- "Restructuring of Geostationary Operational Environmental Satellite Algorithms," was completed by Karin Blank, a senior computer science major and the daughter of Mr. and Mrs. Werner J. Blank of Wilton, Conn.; John Hammond, a senior computer science major and the son of Mr. and Mrs. Jeffrey Hammond of Durham, Conn.; and Mark Hodos, a senior computer science major and the son of Mr. and Mrs. Joseph Hodos of Carson City, Nev.
"Currently NASA has two Geostationary Operational Environmental Satellites (GOES) in orbit over the United States," the student noted. "These satellites gather weather data and relay it to NASA at a rate of one data set every 15 minutes. However, 20 minutes is required to process into an image, thereby resulting in a loss of half the data. The purpose of our project is to improve the rate at which images can be processed to match the rate at which they are received from the GOES satellites."
The team used a mechanism to optimize the system using software and a digital signal processor. They then incorporated the rewritten routines into the image processing system. For more information, go to http://www.wpi.edu/~johnhamm/mqp.
- "Next Generation Space Telescope Design" was pursued by Matthew Hanson, a senior mechanical engineering major and the son of Mr. and Mrs. Charles E. Hanson of LaCrosse, Wis.; Matthew Lewis, a senior mechanical engineering major and the son of Mr. and Mrs. Robert Lewis of Gloucester, Mass.; and Jimmy Cook, a senior mechanical engineering major and the son of Mr. and Mrs. Brian Cook of Dallas, Texas.
"The goal of this project is to create a dynamic model of a mirror deployment system for a space-based telescope that utilizes hexagonal mirror segments," the students wrote. "Due to its limited launch vehicle size, innovative ways must be found to place large space telescopes into orbit."
The team worked on reducing the diameter of the payload, in this case the large telescopes, by dividing its primary reflector into hexagonal segments. To do so, they had to study mathematical models of the proposed deployment systems.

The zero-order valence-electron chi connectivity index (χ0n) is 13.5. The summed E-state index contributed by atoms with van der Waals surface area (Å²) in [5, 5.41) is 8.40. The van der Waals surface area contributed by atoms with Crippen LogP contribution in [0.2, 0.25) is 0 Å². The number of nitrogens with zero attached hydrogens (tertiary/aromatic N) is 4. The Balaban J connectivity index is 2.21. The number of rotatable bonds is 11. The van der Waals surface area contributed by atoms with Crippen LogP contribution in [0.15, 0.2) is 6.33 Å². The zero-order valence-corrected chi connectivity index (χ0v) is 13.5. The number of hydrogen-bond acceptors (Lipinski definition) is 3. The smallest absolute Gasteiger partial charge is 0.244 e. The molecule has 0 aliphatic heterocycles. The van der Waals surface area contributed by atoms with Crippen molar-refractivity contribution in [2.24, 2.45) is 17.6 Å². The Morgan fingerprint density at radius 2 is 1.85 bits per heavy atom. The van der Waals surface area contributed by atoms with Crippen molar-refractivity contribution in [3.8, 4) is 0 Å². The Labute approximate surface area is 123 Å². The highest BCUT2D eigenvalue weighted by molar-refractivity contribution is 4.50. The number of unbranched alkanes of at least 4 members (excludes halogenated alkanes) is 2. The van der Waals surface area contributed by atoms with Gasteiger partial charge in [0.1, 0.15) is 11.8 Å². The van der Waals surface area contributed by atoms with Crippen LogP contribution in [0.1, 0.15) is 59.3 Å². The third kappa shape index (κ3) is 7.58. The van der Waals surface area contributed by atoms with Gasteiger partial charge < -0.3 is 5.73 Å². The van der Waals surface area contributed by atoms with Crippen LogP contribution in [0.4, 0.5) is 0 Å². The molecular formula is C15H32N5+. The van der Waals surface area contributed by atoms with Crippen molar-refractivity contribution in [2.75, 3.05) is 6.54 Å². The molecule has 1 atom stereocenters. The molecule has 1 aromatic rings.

"Based on the results from our research, we believe that the deployment methods we described are viable options for space application, and that the methods studied are feasible with current technologies," the students noted. For more information, go to http://www.wpi.edu/~matlewis/mqp/.
- "Continuous Adiabatic Demagnetization Refrigerator for Use in Long-Term Space Flight" was completed by William Shaw, a senior chemical engineering major and the son of Mr. and Mrs. William Shaw of Ashby, Mass.; Shana Figueroa, a senior mechanical engineering major and the daughter of Sandra O'Brien of Payallup, Wash.; and Matthew Dahmer, a senior mechanical engineering major and the son of Mr. and Mrs. Robert J. Dahmer of Tiverton, R.I.
"Detectors being used for earth observation and deep space research need to be cooled to very low temperatures to function properly and to operate at their highest efficiency," the students noted. "To achieve these low temperatures, NASA has been working on the development of a new, non-mechanical, high-efficiency continuous cooling system known as a Continuous Adiabatic Demagnetization Refrigerator (CADR)."
The students' goal was to construct, operate and characterize a three-stage cooling system, to improve its efficiency. "Our project addressed specific issues related to the design and testing (of various parts of the ADR)," the students wrote in their report.
- "Agents Software" was undertaken by Eric T. Botteron, a senior computer science major and the son of Mr. and Mrs. David Botteron of Portland, Ore.; Kevin Flanagan, a senior computer science major and the son of Mr. and Mrs. Timothy Flanagan of Spencerport, N.Y.; and Debra Li, a senior computer science major and the daughter of Mr. and Mrs. Kurt H. Li of Bellerose, N.Y.
"This project concerned the development of software for spacecraft that results in the spacecraft exhibiting intelligence by operating and controlling itself," the students wrote in their report. "Autonomous operation can be accomplished through the use of artificial intelligence software called an agent."
The students focused on a component of the agent under development by engineers at the Goddard Space Flight Center. "We analyzed three modeling techniques and decided which technique was best for different uses," they wrote. For more information, go to http://www.wpi.edu/~happy712/MQP.
Founded in 1865, WPI enrolls 2,700 undergraduate and 1,100 graduate students in science, engineering, management, social science and humanities. Under the WPI Plan, students complete projects on major course of study; humanities; and science and society.